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Exploring America's cultural history
By Steven Martinovich
It's a testament to Louis Menand's skill as a writer that even if you disagree with him or don't care for the topic he's exploring, he still manages to be compelling enough that a reader will want to finish one of his essays to see where they are being taken. American Studies, a collection of Menand's essays from The New Yorker and the New York Review of Books, casts a wide net over America's cultural history, exploring everything from T.S. Eliot's anti-Semitism to the connection between Hustler publisher Larry Flynt and evangelist Jerry Falwell. While some of the essays fail to fulfill their promise, most are undeniably compelling.
American Studies opens with essays on a pair of figures, William James and Oliver Wendell Holmes, familiar to readers of Menand's Pulitzer Prize winning The Metaphysical Club. Thanks to Menand, James and Holmes may now be better known to Americans as proponents of the failed philosophy of pragmatism than for their work in the fields of psychology and the law. Rather than tread the same ground covered in The Metaphysical Club, Menand instead explores James' famous "epileptic patient" episode and whether it was in fact an autobiographical statement and Holmes' "bettabilitarianism" and how it influenced his approach to the law.
From there he moves into Eliot's association with anti-Semitism, ones that Menand concludes were "all too worldly" and a profile of Native Son author Richard Wright and how his cultural experiences formed his worldview and influenced his writing. While the first four essays are interesting enough, American Studies doesn't begin to gain real traction until his profile of James B. Conant, best known for being head of the atom bomb program during the Second World War. Menand mostly ignores that legacy in favor of Conant's work in the field of post-secondary education which includes the SAT and a meritocratic approach to admissions, both under increasing fire today.
Similarly, Menand uses his look at William Paley, former chief of CBS, to examine the early days of television and how a web of government regulation and industry action combined to give Americans the three channel universe they lived with until the early 1980s. Although it's popular to refer to a Golden Age of Television as if it ever existed, Menand's look at Paley makes it fairly clear that popular tastes dictated what appeared in those early days something Paley was comfortable with given his self-proclaimed denial he was a highbrow creating a medium "of utterly respectable mindlessness."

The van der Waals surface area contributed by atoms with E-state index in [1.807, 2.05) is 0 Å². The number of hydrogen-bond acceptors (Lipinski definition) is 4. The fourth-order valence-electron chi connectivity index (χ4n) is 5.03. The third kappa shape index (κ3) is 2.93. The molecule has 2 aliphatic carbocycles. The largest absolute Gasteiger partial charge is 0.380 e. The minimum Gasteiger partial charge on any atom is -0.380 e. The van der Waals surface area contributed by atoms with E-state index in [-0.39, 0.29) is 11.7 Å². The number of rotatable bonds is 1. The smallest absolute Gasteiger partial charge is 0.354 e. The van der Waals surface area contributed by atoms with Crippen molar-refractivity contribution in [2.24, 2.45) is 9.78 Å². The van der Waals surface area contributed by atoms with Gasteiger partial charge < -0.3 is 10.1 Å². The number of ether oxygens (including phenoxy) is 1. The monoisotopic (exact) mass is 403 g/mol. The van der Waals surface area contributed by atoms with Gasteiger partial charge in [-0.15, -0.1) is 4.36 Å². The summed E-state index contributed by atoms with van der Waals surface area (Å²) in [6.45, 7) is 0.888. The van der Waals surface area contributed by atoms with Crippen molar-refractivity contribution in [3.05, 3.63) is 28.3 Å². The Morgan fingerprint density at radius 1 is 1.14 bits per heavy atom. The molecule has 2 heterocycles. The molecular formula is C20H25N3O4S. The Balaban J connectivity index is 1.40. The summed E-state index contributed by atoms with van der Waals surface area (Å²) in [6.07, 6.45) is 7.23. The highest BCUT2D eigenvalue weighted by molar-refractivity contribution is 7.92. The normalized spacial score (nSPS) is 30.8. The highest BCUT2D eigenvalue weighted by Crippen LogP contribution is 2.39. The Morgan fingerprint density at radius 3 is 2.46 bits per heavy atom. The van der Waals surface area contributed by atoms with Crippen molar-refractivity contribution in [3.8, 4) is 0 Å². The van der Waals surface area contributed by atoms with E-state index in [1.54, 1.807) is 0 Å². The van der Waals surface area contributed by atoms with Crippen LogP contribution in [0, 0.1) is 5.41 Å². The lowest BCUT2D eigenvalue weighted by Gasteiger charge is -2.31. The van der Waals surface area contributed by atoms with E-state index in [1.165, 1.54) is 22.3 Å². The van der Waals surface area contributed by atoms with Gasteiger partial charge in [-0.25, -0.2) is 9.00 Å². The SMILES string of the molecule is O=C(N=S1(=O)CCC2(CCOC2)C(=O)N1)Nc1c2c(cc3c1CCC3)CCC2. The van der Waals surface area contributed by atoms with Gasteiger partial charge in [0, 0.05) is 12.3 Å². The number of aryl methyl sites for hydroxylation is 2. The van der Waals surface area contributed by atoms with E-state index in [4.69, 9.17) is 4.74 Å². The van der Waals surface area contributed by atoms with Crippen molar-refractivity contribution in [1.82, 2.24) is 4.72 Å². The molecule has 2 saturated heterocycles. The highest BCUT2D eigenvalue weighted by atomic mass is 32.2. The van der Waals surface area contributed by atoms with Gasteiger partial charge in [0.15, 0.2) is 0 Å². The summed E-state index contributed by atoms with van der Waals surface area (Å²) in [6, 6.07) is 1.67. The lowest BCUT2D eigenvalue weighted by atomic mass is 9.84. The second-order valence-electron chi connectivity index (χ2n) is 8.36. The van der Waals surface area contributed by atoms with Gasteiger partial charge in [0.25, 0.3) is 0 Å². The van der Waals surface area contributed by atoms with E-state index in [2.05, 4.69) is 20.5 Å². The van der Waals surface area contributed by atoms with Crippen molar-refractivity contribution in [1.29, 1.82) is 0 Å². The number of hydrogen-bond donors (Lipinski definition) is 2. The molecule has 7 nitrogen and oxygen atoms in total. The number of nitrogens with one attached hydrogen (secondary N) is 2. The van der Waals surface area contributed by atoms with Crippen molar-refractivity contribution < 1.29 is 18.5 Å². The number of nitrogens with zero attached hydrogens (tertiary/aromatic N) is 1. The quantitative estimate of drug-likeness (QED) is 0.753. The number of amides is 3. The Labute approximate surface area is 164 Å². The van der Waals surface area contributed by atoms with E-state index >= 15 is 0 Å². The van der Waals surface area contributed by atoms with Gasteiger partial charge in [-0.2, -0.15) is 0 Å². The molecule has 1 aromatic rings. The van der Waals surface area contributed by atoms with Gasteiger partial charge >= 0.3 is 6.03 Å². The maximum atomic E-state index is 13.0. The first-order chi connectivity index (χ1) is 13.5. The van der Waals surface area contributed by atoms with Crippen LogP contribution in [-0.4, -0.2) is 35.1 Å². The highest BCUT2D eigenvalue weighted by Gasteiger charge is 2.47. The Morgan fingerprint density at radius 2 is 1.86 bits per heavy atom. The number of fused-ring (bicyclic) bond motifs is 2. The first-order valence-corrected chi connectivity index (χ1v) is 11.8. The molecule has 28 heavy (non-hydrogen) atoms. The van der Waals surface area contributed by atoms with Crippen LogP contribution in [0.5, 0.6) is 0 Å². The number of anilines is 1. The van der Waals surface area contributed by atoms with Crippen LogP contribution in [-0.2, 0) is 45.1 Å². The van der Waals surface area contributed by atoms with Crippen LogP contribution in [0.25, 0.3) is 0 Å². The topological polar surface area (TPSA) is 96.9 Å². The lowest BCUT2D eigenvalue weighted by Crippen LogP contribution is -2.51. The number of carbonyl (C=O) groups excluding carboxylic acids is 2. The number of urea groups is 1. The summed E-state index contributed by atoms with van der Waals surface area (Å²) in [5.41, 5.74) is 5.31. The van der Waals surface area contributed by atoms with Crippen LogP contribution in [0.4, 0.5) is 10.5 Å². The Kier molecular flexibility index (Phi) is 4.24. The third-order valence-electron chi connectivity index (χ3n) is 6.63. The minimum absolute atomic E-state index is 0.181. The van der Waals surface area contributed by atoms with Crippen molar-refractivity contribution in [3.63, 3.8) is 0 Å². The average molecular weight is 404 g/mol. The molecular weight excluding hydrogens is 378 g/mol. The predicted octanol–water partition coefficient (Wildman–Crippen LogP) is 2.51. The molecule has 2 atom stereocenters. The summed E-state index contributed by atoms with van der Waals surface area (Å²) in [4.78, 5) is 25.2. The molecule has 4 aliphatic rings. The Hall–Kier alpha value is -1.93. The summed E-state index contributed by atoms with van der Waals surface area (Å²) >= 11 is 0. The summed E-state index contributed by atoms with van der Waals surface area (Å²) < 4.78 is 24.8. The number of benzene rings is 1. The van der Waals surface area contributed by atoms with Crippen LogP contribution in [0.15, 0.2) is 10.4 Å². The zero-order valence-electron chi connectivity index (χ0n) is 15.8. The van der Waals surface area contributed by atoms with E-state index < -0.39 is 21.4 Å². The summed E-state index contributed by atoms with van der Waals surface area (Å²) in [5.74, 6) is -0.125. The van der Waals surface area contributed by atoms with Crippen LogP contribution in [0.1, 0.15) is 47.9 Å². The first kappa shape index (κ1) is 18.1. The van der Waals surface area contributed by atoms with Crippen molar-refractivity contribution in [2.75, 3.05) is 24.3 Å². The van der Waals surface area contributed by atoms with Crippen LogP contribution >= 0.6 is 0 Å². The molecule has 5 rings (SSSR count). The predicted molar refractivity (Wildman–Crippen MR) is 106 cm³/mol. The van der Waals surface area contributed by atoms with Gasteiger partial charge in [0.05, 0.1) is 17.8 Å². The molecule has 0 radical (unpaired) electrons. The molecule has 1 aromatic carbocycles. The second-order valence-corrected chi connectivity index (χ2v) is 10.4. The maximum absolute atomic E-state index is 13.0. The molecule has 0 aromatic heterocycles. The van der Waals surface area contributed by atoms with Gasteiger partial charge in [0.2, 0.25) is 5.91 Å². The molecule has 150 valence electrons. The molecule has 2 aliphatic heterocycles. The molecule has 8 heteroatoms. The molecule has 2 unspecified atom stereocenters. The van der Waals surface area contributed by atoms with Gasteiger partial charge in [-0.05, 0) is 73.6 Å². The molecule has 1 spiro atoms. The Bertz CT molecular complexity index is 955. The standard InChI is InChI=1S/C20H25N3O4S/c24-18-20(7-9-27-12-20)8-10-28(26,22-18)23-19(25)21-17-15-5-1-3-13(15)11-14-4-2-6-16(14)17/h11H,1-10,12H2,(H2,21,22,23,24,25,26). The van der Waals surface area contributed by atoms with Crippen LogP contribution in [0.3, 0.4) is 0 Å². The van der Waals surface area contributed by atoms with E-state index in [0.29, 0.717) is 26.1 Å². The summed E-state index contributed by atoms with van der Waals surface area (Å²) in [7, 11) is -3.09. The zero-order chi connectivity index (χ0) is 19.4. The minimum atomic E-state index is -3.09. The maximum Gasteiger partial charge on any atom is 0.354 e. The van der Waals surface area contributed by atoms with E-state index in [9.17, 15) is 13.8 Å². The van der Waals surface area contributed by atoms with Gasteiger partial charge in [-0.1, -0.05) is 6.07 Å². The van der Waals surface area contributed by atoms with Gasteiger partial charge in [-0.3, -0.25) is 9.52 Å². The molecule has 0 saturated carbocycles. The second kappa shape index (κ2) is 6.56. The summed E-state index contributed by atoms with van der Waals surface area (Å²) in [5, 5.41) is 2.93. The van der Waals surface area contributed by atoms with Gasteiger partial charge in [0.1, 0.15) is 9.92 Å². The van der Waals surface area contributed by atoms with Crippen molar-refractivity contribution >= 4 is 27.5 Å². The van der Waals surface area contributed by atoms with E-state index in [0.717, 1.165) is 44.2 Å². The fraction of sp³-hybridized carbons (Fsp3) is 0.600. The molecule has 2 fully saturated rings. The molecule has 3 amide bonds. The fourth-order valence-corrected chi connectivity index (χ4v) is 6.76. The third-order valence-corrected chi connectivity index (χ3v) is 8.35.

Equally interesting is his eviscerating look at Normal Mailer, a man Menand describes as possibly the last man "of the 1950s." As Mailer's later work has born out, he is a man desperately out of his own time and has been so since the 1960s. The most passionate essay may be his paean to the late New Yorker movie critic Pauline Kael who, not unlike Mailer, also suffered a brilliant early creative period only seemingly lapse into a shadow of herself near the end of her career.
If there is a star essay it may very well be "Lust in Action: Jerry Falwell and Larry Flynt". Describing the polar opposites as two men "working opposite sides of the same street," Menand illustrates how Flynt and his exceptionally lowbrow approach to pornography and Falwell's socially conservative political agenda needed each other in order define themselves. Ex-members of the Moral Majority not to mention fans of Hustler may not appreciate or even believe in the symbiotic relationship between the two men and their causes but it is interesting to note that their rise and relative decline has mirrored each other.
Where American Studies works less well is in Menand's 1998 New Yorker profile of then U.S. Vice President Al Gore, a not too subtle attempt at humanizing the wooden future presidential candidate at a time when the contents of the Starr Report were hammering the Clinton administration. The collection of essays does recover some its steam with a look at Maya Lin, best known for designing the Vietnam Veterans Memorial, but unfortunately Menand's profile is curiously flat given the role Lin has played in changing what a memorial represents to society.
Despite those missteps, American Studies is an example of the remarkable skill that Louis Menand brings to his role as an examiner and writer of America's cultural history. Menand deserves his reputation for being able to illuminate the basic ideas that have come together to form the dominate trends seen in both America's recent past and today. American Studies is a true treasure from a master in the field of cultural history.
Steven Martinovich is a freelance writer in Sudbury, Ontario.
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